I had the privilege recently of working with a management team to help them strengthen their strategic thinking capabilities (they wanted to contribute more to their organisation’s strategy development, but – as is often the case in many organisations – were struggling to lift themselves from the day-to-day operational demands and immediate priorities). It was a very enjoyable programme, but I remember their observation at the end of one working session that they had found it tremendously stimulating but the intensity of thinking required was something they hadn’t experienced before. This was understandable – they were stretching their strategic thinking ‘muscles’ – but it demonstrated to me just how much the brain is exercised in thinking strategically, and one of the drivers of this is the different perspectives that need to be applied.
There is an excellent diagram by Professor Henry Mintzberg that illustrates this very well:
Strategic thinking involves looking behind at where the organisation has come from and how it has developed; it requires both ‘big picture’ thinking (‘above‘) and the ability to question and dig down in depth (‘below‘) to get to the fundamental core of issues. There’s the ability to think ahead to the future of course – but this requires also the ability to think how the future might be (‘beyond‘) and to think laterally and consider things differently (‘beside‘). And then there’s the ability to think through the possible implications, and what might happen. All these perspectives then need to be brought together in an integrated, synergistic and rational ‘story’ about where the organisation is now, where it sees its future (and why), and how it’s going to get there.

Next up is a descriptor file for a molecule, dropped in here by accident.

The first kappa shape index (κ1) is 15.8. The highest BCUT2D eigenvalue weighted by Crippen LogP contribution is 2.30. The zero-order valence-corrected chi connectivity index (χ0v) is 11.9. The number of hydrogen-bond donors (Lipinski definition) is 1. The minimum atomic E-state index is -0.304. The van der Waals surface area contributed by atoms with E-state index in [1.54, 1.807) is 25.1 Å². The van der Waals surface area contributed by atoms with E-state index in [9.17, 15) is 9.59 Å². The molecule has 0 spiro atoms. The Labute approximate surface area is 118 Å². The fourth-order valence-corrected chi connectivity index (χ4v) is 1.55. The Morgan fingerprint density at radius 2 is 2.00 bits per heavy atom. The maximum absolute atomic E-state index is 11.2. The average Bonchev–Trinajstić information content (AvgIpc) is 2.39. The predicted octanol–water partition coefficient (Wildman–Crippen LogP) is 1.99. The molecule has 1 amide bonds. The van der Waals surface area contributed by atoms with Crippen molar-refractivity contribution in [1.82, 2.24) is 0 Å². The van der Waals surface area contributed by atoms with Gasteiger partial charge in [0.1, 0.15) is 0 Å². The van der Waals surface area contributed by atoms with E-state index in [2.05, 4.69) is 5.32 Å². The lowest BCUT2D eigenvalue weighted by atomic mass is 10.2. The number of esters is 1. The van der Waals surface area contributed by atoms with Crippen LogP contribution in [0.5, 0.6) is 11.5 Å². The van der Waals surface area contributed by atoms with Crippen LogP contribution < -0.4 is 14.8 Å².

There is more of course – this is just the start – including what challenges the organisation might encounter and how it can be flexible and adapt as circumstances change. But it does demonstrate the several perspectives involved in thinking strategically; it’s no wonder that keeping all these in mind and making sense of them all requires such intensive thought processes.
Recognising just what is involved in strategic thinking is important for organisations wanting to strengthen their strategic capabilities: it is not just a question of creating the time and space for people to engage in strategy alongside (or preferably as part of) their day-to-day work, they also need to learn how to use those strategic thinking ‘muscles’. Investing the effort to develop these abilities within the organisation will enable better strategy conversations to happen. It is important too for people to have the opportunity to use these (all muscles need training to maintain peak performance!) – and that is where the strategic management processes, engagement and culture of the organisation play a major part.
There is increasing recognition amongst forward-thinking organisations that investing in developing their strategic capabilities is vital to help them adopt a more dynamic, agile approach to strategy that enables them to respond to challenges and opportunities – and to deal with an increasingly uncertain future – as they progress on their ‘strategy journey’.